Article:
Florida bill could give survivors power to track their sexual assault kits


ORLANDO, Fla. (WESH) — Next week is the final vote on a measure that would give survivors in Florida the power to track their own rape kits.

“Sometimes they come back and that’s what I was fearful of,” Gail Gardner said.

Gardner lived with that fear for three decades after being sexually assaulted in 1988 inside her home in Orlando’s Washington Shores neighborhood.

She agreed to have evidence collected through a sexual assault kit, or “rape” kit, but it mysteriously disappeared.

In 2015, our NBC-affiliate WESH 2 Investigates revealed more than a thousand kits were collecting dust in Central Florida police evidence lockers.

Florida cleared that backlog of untested kits but it wasn’t until last November that Gardner learned her alleged attacker had been identified and was in prison.

A bill titled Gail’s Law passed the House last week and is headed to the Senate floor for a vote on Monday.

It would give survivors the legal right to know where their kits are from the lab to police headquarters.

“You will have actually a means of following through to make sure you know you have done all you know to do — to bring this thing to some kind of closure,” Gardner said.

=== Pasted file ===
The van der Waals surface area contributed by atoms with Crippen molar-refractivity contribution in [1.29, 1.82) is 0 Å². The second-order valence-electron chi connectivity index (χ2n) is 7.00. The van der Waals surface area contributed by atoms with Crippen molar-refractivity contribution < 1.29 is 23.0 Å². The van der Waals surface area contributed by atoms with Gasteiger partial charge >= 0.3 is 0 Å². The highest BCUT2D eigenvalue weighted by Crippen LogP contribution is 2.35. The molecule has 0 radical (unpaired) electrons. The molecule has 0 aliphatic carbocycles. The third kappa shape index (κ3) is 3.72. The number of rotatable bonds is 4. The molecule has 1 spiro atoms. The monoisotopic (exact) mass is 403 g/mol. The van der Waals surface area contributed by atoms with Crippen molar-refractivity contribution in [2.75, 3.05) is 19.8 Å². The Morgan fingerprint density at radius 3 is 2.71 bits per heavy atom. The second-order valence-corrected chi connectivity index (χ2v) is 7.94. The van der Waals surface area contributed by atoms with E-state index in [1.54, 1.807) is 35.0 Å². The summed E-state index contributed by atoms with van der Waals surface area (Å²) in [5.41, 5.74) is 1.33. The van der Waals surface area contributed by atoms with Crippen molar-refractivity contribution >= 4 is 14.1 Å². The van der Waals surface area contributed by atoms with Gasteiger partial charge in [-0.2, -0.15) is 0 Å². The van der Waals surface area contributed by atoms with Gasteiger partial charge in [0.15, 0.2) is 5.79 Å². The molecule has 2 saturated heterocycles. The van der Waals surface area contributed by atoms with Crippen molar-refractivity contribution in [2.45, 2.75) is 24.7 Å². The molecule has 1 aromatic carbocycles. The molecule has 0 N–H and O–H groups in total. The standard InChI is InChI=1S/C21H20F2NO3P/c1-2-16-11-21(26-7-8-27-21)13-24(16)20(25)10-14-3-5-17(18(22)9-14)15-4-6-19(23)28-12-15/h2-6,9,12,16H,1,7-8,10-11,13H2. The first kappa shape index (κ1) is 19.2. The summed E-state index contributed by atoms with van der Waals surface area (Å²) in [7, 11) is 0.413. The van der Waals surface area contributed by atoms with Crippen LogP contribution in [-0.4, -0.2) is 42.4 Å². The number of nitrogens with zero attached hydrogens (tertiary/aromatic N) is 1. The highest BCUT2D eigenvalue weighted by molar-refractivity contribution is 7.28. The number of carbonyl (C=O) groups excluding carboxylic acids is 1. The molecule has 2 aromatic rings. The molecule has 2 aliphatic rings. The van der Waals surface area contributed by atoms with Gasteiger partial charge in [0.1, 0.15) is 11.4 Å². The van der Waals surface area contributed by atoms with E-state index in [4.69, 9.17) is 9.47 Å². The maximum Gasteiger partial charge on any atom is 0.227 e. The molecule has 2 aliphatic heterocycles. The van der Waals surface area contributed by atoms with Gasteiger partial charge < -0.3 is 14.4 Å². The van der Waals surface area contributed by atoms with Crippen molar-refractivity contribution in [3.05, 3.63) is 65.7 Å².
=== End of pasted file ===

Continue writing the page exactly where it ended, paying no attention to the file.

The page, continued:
Under Gail’s Law, the Florida Department of Law Enforcement would provide sexual assault survivors tracking information for their kits and would give the state up to 180 days to notify survivors if there are any results.

State Senator Linda Stewart sponsored the Senate version of the bill.

“It allows the survivors to keep track of ‘Where are you on my case? Can I relax? Am I okay? Have you found somebody?’ And I think that is the least we can ask for,” Stewart said.

The Florida Council Against Sexual Violence would have the job of developing the tracking guidelines.

“Victimization of any kind really can impact a person’s sense of control over their lives, over their physical being, over their safety. So this is another way to give them a measure of control over their lives,” Theresa Prichard with the Florida Council Against Sexual said.

If passed by the Senate, Gail’s Law heads to Gov. Ron DeSantis’ desk.

Copyright 2021 Nexstar Media Inc. All rights reserved. This material may not be published, broadcast, rewritten, or redistributed.

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